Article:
Alright, so I am now in the city after an entirely intraweb-free week in the Vallee Du Rhone, tanned, rested, and carrying several bottles of Chateauneuf-Du-Pape (personal to customs agents: exactly two! Scout’s Honor!) I am shocked to log on and find that Alito has provided the crucial swing vote to all but gut the exclusionary rule. Oh wait, I’m not Ann Althouse or Stuart Taylor; I actually knew Alito was a statist reactionary! Whew, vacations can make you a bit dizzy.
Anyway, I seem to have a functioning, full-time connection in the apartment here, so I will be checking in periodically, perhaps with comments about the case although based on a quick skim I think I can endorse iocaste’s evaluation unreservedly. Meanwhile, continue to enjoy the fine blogging of guests and colleagues…
Off to France. Intermittent internet access in the meantime; enjoy our superb guest-bloggers and (fairly soon) my usual colleagues. I leave you with the following thought from Roy:
I don’t believe in that “love your enemy as yourself” bullshit, either, but I don’t get all bent out of shape when other people go for it. For one thing, unlike the shellfish provisions in the Old Testament, it has zero chance of ever catching on.
I think I’ve seen this kind of argument elsewhere, too, but I’m just baffled by what Ann Althouse seems to arguing here:
Amid all the efforts to stir up public outrage about the evils of government invading our privacy, MySpace and Friendster stand as monuments to our willingness to invade our own privacy. Do you expect the government not to take advantage of the information people post about themselves?
There’s also the problem of trying to make people care about the government listening in on phone calls when we walk around everywhere with our phones and talk in front of people all the time.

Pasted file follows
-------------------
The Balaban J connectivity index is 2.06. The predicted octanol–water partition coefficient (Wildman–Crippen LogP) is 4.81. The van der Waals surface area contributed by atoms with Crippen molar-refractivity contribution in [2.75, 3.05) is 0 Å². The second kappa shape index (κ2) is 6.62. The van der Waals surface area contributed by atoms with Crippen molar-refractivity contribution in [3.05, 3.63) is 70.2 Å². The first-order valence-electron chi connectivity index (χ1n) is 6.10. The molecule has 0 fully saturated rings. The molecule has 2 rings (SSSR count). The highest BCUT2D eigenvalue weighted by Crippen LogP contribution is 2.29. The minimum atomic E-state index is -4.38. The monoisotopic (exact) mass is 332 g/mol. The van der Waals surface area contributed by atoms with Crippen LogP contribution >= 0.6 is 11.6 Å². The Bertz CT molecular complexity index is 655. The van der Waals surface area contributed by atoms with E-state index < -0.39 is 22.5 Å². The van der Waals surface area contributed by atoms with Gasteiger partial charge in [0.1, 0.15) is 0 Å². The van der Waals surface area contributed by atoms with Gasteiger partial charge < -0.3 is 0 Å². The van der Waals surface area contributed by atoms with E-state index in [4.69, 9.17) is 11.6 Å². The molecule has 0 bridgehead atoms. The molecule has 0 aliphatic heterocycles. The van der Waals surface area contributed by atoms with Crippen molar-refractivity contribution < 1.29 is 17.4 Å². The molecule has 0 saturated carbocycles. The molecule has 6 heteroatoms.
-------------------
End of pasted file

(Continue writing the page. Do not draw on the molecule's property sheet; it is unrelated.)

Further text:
Nobody, alas, is more prone to cranky rants about people making annoying cell calls in public than me, but the logic here is just incomprehensible. Yes, sometimes post personal details about themselves on network sites, and they cannot have an expectation of privacy about these things (although I think that what people choose to keep private should be respected even if people make some things public)–but what does this have to do with the vast majority of people who don’t? How does the fact that people sometimes make phone calls in public diminish the expectation of privacy of phone calls that aren’t made in public? By Althouse’s logic, because an increasing number of people pose nude on the internet, there would be no reason to object if the government started taking nude pictures of people without their consent. Before 9/11 Changed Everything I would have thought this was too obvious to even require saying, but voluntarily waiving your own privacy and having someone invade it without your consent are categorically different things.
How is the contention of the “pro-choice” anti-Roe consensus that dominates liberal magazines and op-ed pages that in the wake of Roe‘s overturning states may pass some “reasonable” regulations and late-term bans but leave first-trimester abortions alone working out? Let’s examine the bill that Louisiana’s “Democratic” governor will be signing into law:
La. Governor Kathleen Blanco is expected to sign a strict abortion ban into law now that the Senate has given the measure final legislative approval.
Blanco said last week that she planned to sign the bill, which would ban nearly all abortions in Louisiana if the U.S. Supreme Court’s 1973 abortion rights ruling is ever overturned.
Under the measure, doctors found guilty of performing abortions would face up to ten years in prison and fines of one hundred thousand dollars.
It should be noted as well that while Louisiana is certainly below-average in terms of abortion access, it’s not a radical forced-pregnancy state like Mississippi: it has more than a dozen abortion clinics and only modest regulatory restrictions. A law that banned abortion clinics entirely would have very dire consequences. And apparently Ohio’s next. (As Echidne points out, of course neither bill contains any criminal sanctions for women who get abortions, just for doctors who perform them: sexist all the way down.)
Why, it’s almost enough to make me think that abortion policy created by overwhelmingly reactionary legislators in low-turnout state elections may not necessarily reflect the policy preferences of the median national voter…